'Dylan blew everybody’s mind --- except Leonard Cohen’s.' - Allen Ginsberg


Louise Fili: Quattro Parole Italiane: 12 Note cards and Envelopes

By Jesse Kornbluth
Published: Sep 01, 2014
Category: Art

Back to School: The last two weeks in August — did they suck, or what? Great weather here, personal life humming, fingers playing nicely over this keyboard, but every time I turned on the news I didn’t know whether to wince or weep. I return feeling resolute and engaged and very, very happy to be here again, but I’m not foolishly upbeat — I don’t think that turning the page on a calendar changes anything. So on the reasonable assumption that your time away also had moments, if not days, of distress, let’s ease into the new month, let’s start with whimsy, originality, beauty….

The last time I wrote about Louise Fili, you bought so many of her Perfetto Pencils that Amazon sold out and her publisher called me to ask how that happened.

Now she’s produced a box of a dozen note cards and envelopes that are just as distinctive. “Quattro Parole Italiane” is the idea. Four Italian words: ciao (hello), auguri (greetings), grazie (thank you) and prego (with pleasure).

Why are these cards so striking? It’s not the words, which are refreshingly ordinary, but the typography, which is dramatic and different and, at the same time, nostalgic and familiar, taking you back to visits to small towns in Italy or, more likely, period movies like The Conformist. [To buy the “Quattro Parole Italiane” note cards from Amazon, click here.]

Why cards?

Once, when I was in Milan researching a book on Italian art deco, I found myself one stifling afternoon in a magazzino — a warehouse — filled with printers’ proofs of labels and other ephemera from the 1920s. And I found a series of pasticceria papers, all created by hand. They were the most unusual and beautiful graphic work I’d seen in a long time. I brought them back to New York, where they ended up having a great influence on my design voice. Quattro Parole Italiane is a love letter to the anonymous designers who provided me with such unforgettable inspiration.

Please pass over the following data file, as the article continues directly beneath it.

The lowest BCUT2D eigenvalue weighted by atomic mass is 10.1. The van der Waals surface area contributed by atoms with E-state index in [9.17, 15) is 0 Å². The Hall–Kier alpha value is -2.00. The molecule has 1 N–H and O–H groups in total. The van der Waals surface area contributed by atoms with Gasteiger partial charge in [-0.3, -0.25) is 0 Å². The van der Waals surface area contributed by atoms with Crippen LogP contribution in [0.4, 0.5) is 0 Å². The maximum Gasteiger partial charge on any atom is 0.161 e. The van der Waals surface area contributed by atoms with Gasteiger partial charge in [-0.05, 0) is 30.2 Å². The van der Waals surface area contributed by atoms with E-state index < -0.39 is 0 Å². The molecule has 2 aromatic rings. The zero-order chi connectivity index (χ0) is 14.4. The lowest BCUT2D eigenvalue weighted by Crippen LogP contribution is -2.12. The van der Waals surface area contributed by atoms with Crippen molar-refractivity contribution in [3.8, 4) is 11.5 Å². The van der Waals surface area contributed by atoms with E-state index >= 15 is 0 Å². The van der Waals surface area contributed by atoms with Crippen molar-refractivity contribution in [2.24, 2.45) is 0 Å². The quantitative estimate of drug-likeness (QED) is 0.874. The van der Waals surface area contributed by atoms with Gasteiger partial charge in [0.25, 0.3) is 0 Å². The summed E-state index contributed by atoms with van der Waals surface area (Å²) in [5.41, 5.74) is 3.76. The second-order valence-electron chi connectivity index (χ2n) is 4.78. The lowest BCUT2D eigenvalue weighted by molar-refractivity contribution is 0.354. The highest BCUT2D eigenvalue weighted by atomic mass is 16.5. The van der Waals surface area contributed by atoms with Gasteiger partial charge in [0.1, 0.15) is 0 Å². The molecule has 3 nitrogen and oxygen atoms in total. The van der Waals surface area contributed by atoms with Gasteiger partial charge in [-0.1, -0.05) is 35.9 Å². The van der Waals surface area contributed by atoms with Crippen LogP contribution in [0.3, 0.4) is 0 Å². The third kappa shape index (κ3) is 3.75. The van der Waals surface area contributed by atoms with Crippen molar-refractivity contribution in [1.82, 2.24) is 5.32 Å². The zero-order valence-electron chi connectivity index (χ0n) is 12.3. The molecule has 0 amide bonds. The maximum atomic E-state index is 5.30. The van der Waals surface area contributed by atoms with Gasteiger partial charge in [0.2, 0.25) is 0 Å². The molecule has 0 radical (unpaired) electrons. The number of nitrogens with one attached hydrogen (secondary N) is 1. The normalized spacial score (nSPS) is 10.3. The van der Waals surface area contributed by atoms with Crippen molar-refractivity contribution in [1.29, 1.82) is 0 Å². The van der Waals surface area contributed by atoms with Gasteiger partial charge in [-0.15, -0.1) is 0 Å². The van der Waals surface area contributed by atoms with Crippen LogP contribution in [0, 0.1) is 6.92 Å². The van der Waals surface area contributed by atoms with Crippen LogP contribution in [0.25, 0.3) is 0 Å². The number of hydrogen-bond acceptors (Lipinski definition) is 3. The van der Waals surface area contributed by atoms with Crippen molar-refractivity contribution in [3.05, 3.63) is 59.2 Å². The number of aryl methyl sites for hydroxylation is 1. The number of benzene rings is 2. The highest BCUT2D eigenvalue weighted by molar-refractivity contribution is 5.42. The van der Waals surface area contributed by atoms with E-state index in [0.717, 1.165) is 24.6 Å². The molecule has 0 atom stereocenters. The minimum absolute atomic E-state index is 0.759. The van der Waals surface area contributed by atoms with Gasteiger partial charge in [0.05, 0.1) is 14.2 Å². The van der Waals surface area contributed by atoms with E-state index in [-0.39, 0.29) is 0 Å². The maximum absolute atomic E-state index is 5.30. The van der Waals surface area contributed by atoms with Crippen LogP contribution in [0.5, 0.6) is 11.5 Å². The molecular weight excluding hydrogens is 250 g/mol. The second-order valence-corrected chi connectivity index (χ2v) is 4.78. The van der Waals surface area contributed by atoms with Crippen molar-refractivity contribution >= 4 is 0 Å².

An Italy lost, an Italy of the imagination — this is Fili territory. In a digital age, her work couldn’t be more analog. And more specific: Her inspiration is an era in Italian design that begins roughly in 1920 and ends with the neonization of signage in Italy around 1960. You get the idea: Louise Fili may live and work in New York, but her head and heart resides in Italy.

But let her explain….

When I was 16, I took my first trip to Italy with my parents, who were both born there; it was their first trip back. I remember taking a flight into Milan, and as we were leaving the airport, the first thing I saw was an ad for Baci Perugina —that was the only type on it. I was immediately fascinated by the billboard, which showed a couple in a passionate embrace. I knew that Baci meant “kisses,” but I didn’t know that it was advertising at all. It didn’t matter; I was smitten. It was a three-way epiphany for me, because that’s when I fell in love with type, food, and Italy all at once.

She started her career as a book designer, and quickly advanced to the top of that field; from 1978 to 1989, she was art director of Pantheon Books, where she designed 2,000 book jackets. When she opened her own studio, she made a sharp turn into restaurant logos and food packaging. You’ve seen her work: Tiffany, Paperless Post, Williams-Sonoma, Sarabeth’s, Tate’s Cookies and many more.

The first office for her design firm was in her home. Now she walks to work, but her office fools visitors — it could almost be an apartment. For Fili, all work spaces are launching pads: “Surrounded by objects that I treasure, I always feel at home, and at the same time I am transported to Europe on a daily basis.”